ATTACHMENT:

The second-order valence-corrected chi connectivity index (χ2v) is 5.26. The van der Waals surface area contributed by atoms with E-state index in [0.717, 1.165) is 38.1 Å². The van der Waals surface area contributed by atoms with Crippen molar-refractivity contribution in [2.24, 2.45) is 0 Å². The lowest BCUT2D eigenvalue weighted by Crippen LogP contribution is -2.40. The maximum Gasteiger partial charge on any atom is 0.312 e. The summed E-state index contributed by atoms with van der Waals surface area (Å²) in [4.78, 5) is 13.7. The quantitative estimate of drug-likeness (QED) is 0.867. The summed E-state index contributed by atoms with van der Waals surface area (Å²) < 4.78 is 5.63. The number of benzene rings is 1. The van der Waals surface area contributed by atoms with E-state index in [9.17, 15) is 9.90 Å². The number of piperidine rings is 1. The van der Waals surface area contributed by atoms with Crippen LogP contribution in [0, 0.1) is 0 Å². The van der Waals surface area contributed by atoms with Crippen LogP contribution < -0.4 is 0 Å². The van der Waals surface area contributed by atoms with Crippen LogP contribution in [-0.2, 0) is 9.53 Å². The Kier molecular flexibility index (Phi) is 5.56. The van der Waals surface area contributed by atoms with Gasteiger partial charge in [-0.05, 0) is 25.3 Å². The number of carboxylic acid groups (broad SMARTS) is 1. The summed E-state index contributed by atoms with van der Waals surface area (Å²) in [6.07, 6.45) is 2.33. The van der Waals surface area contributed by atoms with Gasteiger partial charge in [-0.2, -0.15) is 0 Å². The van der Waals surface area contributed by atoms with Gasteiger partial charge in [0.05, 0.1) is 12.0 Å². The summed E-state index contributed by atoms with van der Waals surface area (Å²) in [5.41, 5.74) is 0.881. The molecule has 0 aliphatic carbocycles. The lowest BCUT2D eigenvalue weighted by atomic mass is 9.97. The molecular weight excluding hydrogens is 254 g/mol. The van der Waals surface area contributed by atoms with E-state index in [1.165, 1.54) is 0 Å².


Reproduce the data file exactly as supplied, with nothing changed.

The second-order valence-corrected chi connectivity index (χ2v) is 5.26. The van der Waals surface area contributed by atoms with E-state index in [0.717, 1.165) is 38.1 Å². The van der Waals surface area contributed by atoms with Crippen molar-refractivity contribution in [2.24, 2.45) is 0 Å². The lowest BCUT2D eigenvalue weighted by Crippen LogP contribution is -2.40. The maximum Gasteiger partial charge on any atom is 0.312 e. The summed E-state index contributed by atoms with van der Waals surface area (Å²) in [4.78, 5) is 13.7. The quantitative estimate of drug-likeness (QED) is 0.867. The summed E-state index contributed by atoms with van der Waals surface area (Å²) < 4.78 is 5.63. The number of benzene rings is 1. The van der Waals surface area contributed by atoms with E-state index in [9.17, 15) is 9.90 Å². The number of piperidine rings is 1. The van der Waals surface area contributed by atoms with Crippen LogP contribution in [0, 0.1) is 0 Å². The van der Waals surface area contributed by atoms with Crippen LogP contribution < -0.4 is 0 Å². The van der Waals surface area contributed by atoms with Crippen LogP contribution in [-0.2, 0) is 9.53 Å². The Kier molecular flexibility index (Phi) is 5.56. The van der Waals surface area contributed by atoms with Gasteiger partial charge in [-0.05, 0) is 25.3 Å². The number of carboxylic acid groups (broad SMARTS) is 1. The summed E-state index contributed by atoms with van der Waals surface area (Å²) in [6.07, 6.45) is 2.33. The van der Waals surface area contributed by atoms with Gasteiger partial charge in [-0.2, -0.15) is 0 Å². The van der Waals surface area contributed by atoms with Gasteiger partial charge in [0.05, 0.1) is 12.0 Å². The summed E-state index contributed by atoms with van der Waals surface area (Å²) in [5.41, 5.74) is 0.881. The molecule has 0 aliphatic carbocycles. The lowest BCUT2D eigenvalue weighted by atomic mass is 9.97. The molecular weight excluding hydrogens is 254 g/mol. The van der Waals surface area contributed by atoms with E-state index in [1.165, 1.54) is 0 Å².